My biggest “client” is my best friend, Tom.  I have taken countless photos of in-progress and completed construction projects, and this has forced me to learn an entirely different type of photography.  Also, I have been shooting everything from portraits, corporate shots, school dances, and events. I love the combination of creativity and technology that photography allows. I want to continue to expand and enhance my photographic skills in the next year. At the moment, I believe that my future expansion will be in landscape photography.

Photos make your story alive.
Doing architectural photography has been a new learning experience.
My homemade “Loo Art.”

My Podcast

In 2006 I started a reasonably successful podcast called “Psychiatric Secrets Revealed.” Earlier this year, I abandoned it, as I thought it had gone stale.  A viewer on my YouTube channel suggested that I use YouTube to read my blog posts, and this served as the perfect opportunity for me to reactivate the podcast as a forum for a reading of my weekly blog.  Where this will go, I have no idea.

YouTube

My little YouTube channel (“Saving Savvy With Dr. Mike”) has always been a project designed to help others by disseminating honest, if opinionated, information on a variety of topics. 

In the past, I would do a lot of camera reviews, but I’m retired now and can’t buy the “camera of the week.” However, I still manage to crank out videos.  However, they have shifted focus, and they now challenge YouTube influencers who seem more interested in selling products than helping people (my personal opinion). I have found an audience of like-minded folks who have become their own little community. 

Other creative pursuits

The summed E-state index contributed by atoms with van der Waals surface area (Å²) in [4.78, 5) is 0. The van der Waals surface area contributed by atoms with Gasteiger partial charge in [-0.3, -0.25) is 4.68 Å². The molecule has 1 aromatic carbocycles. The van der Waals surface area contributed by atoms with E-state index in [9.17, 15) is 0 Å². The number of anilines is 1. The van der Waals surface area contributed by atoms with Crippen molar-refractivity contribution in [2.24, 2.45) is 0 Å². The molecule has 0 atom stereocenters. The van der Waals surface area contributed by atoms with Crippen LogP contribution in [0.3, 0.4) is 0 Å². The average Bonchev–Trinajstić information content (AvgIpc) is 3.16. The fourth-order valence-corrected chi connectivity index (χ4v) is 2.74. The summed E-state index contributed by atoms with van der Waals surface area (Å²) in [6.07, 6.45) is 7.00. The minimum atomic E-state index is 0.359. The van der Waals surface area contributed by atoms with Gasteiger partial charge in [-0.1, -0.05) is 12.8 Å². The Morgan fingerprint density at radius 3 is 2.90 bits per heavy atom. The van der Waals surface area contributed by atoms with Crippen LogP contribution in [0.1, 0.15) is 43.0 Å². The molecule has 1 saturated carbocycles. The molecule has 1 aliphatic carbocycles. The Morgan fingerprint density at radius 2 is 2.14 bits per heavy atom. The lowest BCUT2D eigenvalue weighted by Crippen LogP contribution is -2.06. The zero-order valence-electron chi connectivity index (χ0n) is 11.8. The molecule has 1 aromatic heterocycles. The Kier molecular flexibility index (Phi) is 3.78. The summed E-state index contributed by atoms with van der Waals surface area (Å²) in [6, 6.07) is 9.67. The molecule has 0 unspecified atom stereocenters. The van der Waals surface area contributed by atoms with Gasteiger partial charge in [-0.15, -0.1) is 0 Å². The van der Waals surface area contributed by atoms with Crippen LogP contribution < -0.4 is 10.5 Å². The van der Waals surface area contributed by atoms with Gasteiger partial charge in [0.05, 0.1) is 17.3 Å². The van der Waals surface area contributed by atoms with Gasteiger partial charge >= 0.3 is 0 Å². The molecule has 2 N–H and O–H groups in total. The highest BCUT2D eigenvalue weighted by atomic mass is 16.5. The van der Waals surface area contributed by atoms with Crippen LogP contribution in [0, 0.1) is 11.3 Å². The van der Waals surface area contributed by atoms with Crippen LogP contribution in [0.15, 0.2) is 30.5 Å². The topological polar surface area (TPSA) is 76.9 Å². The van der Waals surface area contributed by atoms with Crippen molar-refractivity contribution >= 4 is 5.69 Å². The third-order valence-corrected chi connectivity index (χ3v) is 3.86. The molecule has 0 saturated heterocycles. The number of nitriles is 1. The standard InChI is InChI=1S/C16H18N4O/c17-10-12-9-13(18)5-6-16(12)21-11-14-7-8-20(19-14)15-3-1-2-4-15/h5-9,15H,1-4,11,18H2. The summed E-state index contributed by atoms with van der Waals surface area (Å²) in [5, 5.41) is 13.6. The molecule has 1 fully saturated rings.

I’m cooking more and doing a variety of cooking-related things. I will often post my meals on Facebook, and this seems to inspire others to cook (how cool is that ?).  My kids gave me a one day cake decorating class at the Wilton school, and now I’m trying to hone that skill. Making dinner for my wife, baking with my kids, or making a fancy cake; it all has been great fun for me. 

Food served buffet style.
Trying to improve my cake decorating skills.

Adventure!

I am a homebody, and I never thought that I would be traveling as much as I have been.  With the help of my friend, Tom, I converted a Promaster cargo van into a camper and have done quite a bit of traveling in it.  It has been super-awesome (horrible phrasing, but wholly accurate)! I absolutely love the freedom of having a house on wheels… Violet the campervan has become a physical metaphor for my new found freedom .

My empty cargo van.
Empty van converted to Violet the campervan.

My wife, Julie, has also wanted to travel more, and she has been finding bargain flights.  We will fly into a city and then get a rental car to go to other places. What fun!

Congaree National Park. Beautiful, but we got soaked!

Some of my travels have been with Julie, some with relatives, some with Tom, and some solo.  That solo category deserves more comments, which I will do later in this post.

Hiking in Glacier National Park.
Rain and umbrellas. Camping with the cousins.
Tom building the fire.
Getting ready to watch a movie “in 4-D” at the Coke museum.

New Responsibilities